Tackling a new project is the best way to learn about a bunch of new things and solve a lot of new problems. I’ve recently built Rain, a gem to generate beautiful API documentation from a Ruby comment syntax with markdown mixed in (check it out at https://github.com/martin-brennan/rain!). On the Rain project, I’ve learned a couple of things about gem development that I wanted to share because I think it might be helpful to others.
If your gem is intended to be run from the command line, then you will need to include an executable for the gem. These files are usually located in the
bin/ directory of your gem. They are simply shell scripts that are run in the context of the version of Ruby currently being run on the system.
- Create a file under bin/ with no extension (Rain’s is raindoc). This will be how your gem is invoked from the command line.
#!/usr/bin/env rubyat the top of the file to run the code in the context of the system’s Ruby.
- Add the lines below to the gemfile. Basically, all this is doing is ensuring that you can
requirefiles from your gem’s lib/ directory easily, no matter what context the executable is being run in (such as the development directory or installed in the user’s bin directory.)
- Include the required files to run your gem using require. The files from your lib directory don’t need any path before them.
- Put in the code to run your gem. For raindoc, this just involves starting the CLI using Thor.
- Finally, in your
.gemspecfile, add the executable to the array of executables, in Rain’s case
spec.executables << 'raindoc'. The file added is always in the context of the bin/ folder.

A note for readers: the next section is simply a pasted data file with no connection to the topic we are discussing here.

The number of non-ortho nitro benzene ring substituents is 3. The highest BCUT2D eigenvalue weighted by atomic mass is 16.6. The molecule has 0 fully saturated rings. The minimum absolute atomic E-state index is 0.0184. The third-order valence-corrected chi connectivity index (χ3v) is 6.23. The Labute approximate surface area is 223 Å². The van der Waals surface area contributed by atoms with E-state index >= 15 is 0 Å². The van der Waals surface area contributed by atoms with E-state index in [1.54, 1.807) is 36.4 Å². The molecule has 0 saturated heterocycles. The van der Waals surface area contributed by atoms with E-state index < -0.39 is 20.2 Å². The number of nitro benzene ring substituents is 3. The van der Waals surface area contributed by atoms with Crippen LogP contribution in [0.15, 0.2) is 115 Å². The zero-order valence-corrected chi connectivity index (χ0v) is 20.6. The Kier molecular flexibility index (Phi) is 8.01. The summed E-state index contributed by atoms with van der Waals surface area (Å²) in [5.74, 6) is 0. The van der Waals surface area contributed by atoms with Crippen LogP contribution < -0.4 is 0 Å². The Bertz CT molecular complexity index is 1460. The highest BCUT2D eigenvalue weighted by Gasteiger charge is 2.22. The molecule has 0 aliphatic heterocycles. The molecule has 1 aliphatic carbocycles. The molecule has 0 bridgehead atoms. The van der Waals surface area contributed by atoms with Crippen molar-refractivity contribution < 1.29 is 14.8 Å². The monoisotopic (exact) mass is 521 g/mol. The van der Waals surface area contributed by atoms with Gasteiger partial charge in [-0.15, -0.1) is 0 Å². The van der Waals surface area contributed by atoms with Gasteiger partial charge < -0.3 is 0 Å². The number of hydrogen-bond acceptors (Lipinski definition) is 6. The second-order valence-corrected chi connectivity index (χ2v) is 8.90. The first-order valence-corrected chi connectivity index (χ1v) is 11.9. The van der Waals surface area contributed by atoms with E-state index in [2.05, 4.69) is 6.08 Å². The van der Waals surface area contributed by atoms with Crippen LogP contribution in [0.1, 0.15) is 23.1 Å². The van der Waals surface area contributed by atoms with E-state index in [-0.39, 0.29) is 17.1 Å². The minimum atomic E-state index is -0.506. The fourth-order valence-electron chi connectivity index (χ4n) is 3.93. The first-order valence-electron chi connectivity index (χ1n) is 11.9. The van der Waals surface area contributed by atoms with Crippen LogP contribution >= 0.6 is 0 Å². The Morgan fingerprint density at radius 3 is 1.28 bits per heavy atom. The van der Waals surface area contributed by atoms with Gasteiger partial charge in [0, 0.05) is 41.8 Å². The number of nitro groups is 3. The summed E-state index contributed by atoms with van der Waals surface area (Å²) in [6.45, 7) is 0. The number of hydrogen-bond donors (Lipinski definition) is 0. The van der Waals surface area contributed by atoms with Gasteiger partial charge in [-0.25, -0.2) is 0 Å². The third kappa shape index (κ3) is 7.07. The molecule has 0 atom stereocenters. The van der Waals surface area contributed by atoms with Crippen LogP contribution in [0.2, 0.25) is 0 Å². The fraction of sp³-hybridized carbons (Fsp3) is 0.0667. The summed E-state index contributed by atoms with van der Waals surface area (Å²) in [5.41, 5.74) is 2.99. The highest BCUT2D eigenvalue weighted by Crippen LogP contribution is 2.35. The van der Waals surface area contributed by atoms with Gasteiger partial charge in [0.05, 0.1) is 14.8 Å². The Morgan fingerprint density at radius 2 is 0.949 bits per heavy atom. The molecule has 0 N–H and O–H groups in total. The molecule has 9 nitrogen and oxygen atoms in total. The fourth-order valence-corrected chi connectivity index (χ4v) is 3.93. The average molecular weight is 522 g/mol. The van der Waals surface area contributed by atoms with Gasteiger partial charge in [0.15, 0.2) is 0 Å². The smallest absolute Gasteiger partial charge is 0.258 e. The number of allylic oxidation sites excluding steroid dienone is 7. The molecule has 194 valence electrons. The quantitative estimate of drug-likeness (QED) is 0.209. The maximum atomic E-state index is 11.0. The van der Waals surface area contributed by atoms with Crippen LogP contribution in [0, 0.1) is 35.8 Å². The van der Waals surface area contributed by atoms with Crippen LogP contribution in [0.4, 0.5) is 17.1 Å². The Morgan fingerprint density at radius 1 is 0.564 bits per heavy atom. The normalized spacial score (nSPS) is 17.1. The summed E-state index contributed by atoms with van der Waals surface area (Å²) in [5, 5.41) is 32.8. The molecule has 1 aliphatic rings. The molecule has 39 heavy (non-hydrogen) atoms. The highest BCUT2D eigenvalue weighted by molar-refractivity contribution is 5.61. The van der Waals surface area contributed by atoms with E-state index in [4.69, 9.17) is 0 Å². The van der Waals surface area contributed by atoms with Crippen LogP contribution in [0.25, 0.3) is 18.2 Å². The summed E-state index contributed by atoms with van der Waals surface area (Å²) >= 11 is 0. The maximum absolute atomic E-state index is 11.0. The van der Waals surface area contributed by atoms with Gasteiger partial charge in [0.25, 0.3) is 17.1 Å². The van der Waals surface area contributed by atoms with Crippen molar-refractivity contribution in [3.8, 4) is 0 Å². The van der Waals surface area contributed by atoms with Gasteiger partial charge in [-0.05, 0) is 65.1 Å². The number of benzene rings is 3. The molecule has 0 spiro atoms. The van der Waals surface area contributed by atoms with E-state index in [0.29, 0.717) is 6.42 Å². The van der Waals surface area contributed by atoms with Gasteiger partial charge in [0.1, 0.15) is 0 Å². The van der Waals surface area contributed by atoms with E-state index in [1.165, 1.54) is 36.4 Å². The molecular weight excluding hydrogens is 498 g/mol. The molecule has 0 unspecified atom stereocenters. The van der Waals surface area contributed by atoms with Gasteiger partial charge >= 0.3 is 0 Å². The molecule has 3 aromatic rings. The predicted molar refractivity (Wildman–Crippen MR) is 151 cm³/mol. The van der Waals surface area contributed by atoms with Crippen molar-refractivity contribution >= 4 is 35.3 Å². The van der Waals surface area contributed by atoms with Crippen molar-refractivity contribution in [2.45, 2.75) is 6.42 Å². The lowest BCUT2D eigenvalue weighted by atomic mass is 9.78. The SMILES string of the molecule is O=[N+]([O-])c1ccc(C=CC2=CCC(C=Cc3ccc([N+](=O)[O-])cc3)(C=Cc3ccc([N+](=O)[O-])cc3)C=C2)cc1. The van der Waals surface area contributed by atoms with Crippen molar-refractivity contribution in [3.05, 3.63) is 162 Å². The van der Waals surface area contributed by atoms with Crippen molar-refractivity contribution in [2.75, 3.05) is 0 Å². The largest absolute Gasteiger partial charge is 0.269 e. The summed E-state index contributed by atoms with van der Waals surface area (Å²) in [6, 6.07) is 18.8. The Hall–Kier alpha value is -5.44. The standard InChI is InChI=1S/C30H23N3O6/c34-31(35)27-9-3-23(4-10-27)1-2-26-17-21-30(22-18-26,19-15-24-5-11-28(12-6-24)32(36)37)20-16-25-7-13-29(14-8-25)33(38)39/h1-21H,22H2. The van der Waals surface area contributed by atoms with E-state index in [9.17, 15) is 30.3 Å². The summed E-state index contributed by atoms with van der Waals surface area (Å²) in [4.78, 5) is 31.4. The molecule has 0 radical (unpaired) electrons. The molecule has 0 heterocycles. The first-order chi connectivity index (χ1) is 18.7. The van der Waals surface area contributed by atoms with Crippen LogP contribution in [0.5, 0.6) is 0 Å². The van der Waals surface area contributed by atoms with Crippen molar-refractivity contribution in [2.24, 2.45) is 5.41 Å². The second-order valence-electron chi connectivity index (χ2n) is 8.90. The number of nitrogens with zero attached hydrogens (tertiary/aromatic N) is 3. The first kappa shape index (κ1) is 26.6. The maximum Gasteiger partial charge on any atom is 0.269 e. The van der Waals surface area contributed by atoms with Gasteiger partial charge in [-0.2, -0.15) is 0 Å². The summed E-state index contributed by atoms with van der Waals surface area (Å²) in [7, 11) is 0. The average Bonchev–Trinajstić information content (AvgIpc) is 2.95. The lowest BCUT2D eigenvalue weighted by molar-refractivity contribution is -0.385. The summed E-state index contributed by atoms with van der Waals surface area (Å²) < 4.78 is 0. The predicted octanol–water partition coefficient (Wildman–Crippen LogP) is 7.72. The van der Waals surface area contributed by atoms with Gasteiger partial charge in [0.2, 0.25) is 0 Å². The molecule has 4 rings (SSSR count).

Thor “is a toolkit for building powerful command-line interfaces”, and is a fantastic tool for creating gems that can be run from the command line and accept command line arguments.
Usage of Thor is quite straightforward, first of all you need a class that inherits from Thor (
Rain::CLI < Thor). Then, any method specified in this class will be available as methods for your gem’s executable, unless defined in the no_commands block. For example, Rain has a generate method that accepts an array of source files that is run from the command line using
raindoc generate source/files/*.
Thor also allows you to specify method options with aliases. Rain (at the time of writing) has two, –lp and –s. The syntax for the method options is:
method_option :log_parse, aliases: "--lp", desc: "Show the output of each line parse." method_option :parse_signatures, aliases: "--s", desc: "Parse method and class documentation too. Defaults to false."
You will then need to start the Thor command line parser with the ARGV arguments sent via the command line to your executable. You just need to start Thor, which will usually be done in your executable with the syntax
Thor has a lot of other powerful options as well, Rain is only currently using a small set of its functionality, though I feel that its most powerful feature is the method option definition.
You can bundle assets with your gem if required just as you would bundle your lib files. For example, Rain uses a few default ERB and CSS files for the template system that are installed when the gem is installed. You just need to add the extra files to the
files option of your gemspec.
To access the path of these files if you need to copy them or otherwise use them from within your gem, you can easily get the directory that the gem is installed in by getting its specification. Here is a simple example that finds Rain’s location then copies the CSS files bundled with it to the output destination.
I will do a follow up article on this one once I get to some more advanced stuff as Rain progresses, but I think with these three basic chunks of knowledge it’s quite easy to start making powerful and useful gems!